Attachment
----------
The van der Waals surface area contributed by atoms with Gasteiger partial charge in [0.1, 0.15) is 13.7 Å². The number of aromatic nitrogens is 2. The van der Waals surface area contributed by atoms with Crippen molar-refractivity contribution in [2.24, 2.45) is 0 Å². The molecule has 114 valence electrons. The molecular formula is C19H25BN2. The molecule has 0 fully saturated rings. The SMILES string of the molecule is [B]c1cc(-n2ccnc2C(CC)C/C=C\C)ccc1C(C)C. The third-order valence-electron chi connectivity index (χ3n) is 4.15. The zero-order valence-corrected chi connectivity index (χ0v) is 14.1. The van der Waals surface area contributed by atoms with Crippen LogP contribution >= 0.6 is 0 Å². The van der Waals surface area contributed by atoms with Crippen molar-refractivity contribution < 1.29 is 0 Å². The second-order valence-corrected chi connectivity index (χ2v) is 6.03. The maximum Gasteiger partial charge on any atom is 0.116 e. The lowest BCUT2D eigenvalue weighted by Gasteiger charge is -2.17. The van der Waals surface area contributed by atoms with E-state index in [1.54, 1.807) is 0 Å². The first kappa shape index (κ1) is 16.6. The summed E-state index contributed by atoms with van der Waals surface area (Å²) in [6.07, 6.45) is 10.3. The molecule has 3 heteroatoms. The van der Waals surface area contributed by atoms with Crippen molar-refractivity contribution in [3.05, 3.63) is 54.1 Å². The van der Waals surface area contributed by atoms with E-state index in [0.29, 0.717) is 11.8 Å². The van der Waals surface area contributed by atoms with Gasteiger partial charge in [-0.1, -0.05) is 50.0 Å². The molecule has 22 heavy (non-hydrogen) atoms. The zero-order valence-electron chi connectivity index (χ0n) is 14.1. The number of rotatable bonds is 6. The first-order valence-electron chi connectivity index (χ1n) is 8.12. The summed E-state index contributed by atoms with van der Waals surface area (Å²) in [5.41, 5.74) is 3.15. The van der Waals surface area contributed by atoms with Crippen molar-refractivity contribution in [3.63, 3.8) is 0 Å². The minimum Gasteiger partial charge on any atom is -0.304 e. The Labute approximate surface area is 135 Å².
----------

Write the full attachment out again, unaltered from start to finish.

The van der Waals surface area contributed by atoms with Gasteiger partial charge in [0.1, 0.15) is 13.7 Å². The number of aromatic nitrogens is 2. The van der Waals surface area contributed by atoms with Crippen molar-refractivity contribution in [2.24, 2.45) is 0 Å². The molecule has 114 valence electrons. The molecular formula is C19H25BN2. The molecule has 0 fully saturated rings. The SMILES string of the molecule is [B]c1cc(-n2ccnc2C(CC)C/C=C\C)ccc1C(C)C. The third-order valence-electron chi connectivity index (χ3n) is 4.15. The zero-order valence-corrected chi connectivity index (χ0v) is 14.1. The van der Waals surface area contributed by atoms with Crippen LogP contribution >= 0.6 is 0 Å². The van der Waals surface area contributed by atoms with Crippen molar-refractivity contribution < 1.29 is 0 Å². The second-order valence-corrected chi connectivity index (χ2v) is 6.03. The maximum Gasteiger partial charge on any atom is 0.116 e. The lowest BCUT2D eigenvalue weighted by Gasteiger charge is -2.17. The van der Waals surface area contributed by atoms with E-state index in [1.54, 1.807) is 0 Å². The first kappa shape index (κ1) is 16.6. The summed E-state index contributed by atoms with van der Waals surface area (Å²) in [6.07, 6.45) is 10.3. The molecule has 3 heteroatoms. The van der Waals surface area contributed by atoms with Crippen molar-refractivity contribution in [3.05, 3.63) is 54.1 Å². The van der Waals surface area contributed by atoms with E-state index in [0.29, 0.717) is 11.8 Å². The van der Waals surface area contributed by atoms with Gasteiger partial charge in [-0.1, -0.05) is 50.0 Å². The molecule has 22 heavy (non-hydrogen) atoms. The zero-order valence-electron chi connectivity index (χ0n) is 14.1. The number of rotatable bonds is 6. The first-order valence-electron chi connectivity index (χ1n) is 8.12. The summed E-state index contributed by atoms with van der Waals surface area (Å²) in [5.41, 5.74) is 3.15. The van der Waals surface area contributed by atoms with Crippen molar-refractivity contribution in [3.63, 3.8) is 0 Å². The minimum Gasteiger partial charge on any atom is -0.304 e. The Labute approximate surface area is 135 Å².